“Behavior is purposive in so far as it is guided by general goals or objectives; it is rational in so far as it selects alternatives which are conducive to the achievement of previously selected goals.”
Herbert Simon, Administrative Behavior (1947)
Human cognition is a resource. It is a scarce resource with many competing demands made upon it. Decision makers, therefore, tend to avoid an exhaustive search for alternative courses of action when a limited search will do. When coordinating our behavior, we form rule-bound organizations which not only create divisions of labor and clear lines of authority but establish standard operating procedures which reduce the need to engage in novel deliberation (and negotiation) in circumstances where a simple rule of thumb will perform reasonably well.
In other words, humans exhibit bounded rationality. Think of it as rationality with a budget constraint. Because deliberation taxes our mental energy and time, we rely on mental and operational shortcuts--or heuristics. When seeking a solution to a problem, we tend not to conduct an exhaustive search for an optimal or best solution; rather, we routinely content ourselves with a “good enough” solution and move on to the next problem. Simon refers to this phenomenon as satisficing—a portmanteau combining satisfy and suffice.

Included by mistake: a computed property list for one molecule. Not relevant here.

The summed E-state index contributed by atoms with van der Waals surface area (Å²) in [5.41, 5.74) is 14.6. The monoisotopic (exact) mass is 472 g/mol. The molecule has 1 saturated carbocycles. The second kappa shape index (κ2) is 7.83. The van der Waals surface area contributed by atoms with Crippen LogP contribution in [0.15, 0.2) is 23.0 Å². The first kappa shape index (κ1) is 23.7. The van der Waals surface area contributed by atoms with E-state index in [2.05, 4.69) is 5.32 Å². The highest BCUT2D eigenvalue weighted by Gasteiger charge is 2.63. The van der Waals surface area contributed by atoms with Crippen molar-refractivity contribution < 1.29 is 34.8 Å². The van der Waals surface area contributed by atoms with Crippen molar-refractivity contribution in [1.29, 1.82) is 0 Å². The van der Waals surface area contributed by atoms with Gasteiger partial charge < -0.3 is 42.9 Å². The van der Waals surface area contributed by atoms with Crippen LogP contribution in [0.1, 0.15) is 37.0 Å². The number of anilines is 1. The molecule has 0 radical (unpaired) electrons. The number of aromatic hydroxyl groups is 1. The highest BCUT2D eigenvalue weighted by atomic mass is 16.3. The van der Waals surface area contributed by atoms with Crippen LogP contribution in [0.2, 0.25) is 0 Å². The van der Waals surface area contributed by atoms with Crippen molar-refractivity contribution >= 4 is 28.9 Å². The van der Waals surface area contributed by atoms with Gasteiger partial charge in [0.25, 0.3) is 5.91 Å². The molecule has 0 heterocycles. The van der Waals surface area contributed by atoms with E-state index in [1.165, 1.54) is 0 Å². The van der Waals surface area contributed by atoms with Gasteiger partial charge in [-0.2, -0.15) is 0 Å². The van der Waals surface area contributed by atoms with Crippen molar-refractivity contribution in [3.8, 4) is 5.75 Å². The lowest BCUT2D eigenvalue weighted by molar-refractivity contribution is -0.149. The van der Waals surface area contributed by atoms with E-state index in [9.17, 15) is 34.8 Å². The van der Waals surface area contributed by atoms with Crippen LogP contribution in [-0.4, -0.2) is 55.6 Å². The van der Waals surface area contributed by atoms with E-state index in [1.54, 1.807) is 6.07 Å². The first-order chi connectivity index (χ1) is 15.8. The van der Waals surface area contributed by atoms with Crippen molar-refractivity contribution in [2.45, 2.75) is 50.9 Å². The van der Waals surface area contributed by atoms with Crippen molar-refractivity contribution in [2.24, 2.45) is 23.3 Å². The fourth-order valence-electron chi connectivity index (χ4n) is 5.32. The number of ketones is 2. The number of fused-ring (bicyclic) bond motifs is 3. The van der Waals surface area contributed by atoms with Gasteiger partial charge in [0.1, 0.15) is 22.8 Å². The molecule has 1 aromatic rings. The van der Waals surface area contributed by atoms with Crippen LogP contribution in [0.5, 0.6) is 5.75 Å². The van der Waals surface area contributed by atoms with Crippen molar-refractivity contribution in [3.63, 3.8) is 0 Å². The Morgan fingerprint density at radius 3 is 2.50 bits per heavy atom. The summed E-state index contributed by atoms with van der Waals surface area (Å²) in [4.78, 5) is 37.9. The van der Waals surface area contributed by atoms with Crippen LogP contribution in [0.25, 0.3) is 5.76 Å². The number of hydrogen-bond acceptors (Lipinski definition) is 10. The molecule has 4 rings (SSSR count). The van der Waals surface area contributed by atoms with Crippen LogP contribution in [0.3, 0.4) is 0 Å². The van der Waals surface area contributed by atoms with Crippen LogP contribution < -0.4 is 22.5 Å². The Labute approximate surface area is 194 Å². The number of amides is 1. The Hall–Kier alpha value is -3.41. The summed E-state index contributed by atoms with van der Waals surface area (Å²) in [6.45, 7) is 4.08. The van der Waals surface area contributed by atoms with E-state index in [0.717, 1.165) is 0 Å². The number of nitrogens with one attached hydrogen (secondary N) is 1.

This has consequences for how we study human decision making and the role of institutions in channeling behavior. As Simon himself put it:
"You cannot predict human behavior by setting up an abstract model... and inferring behavior from that. You have to know a tremendous amount about what is inside that person's head... Those are empirical questions."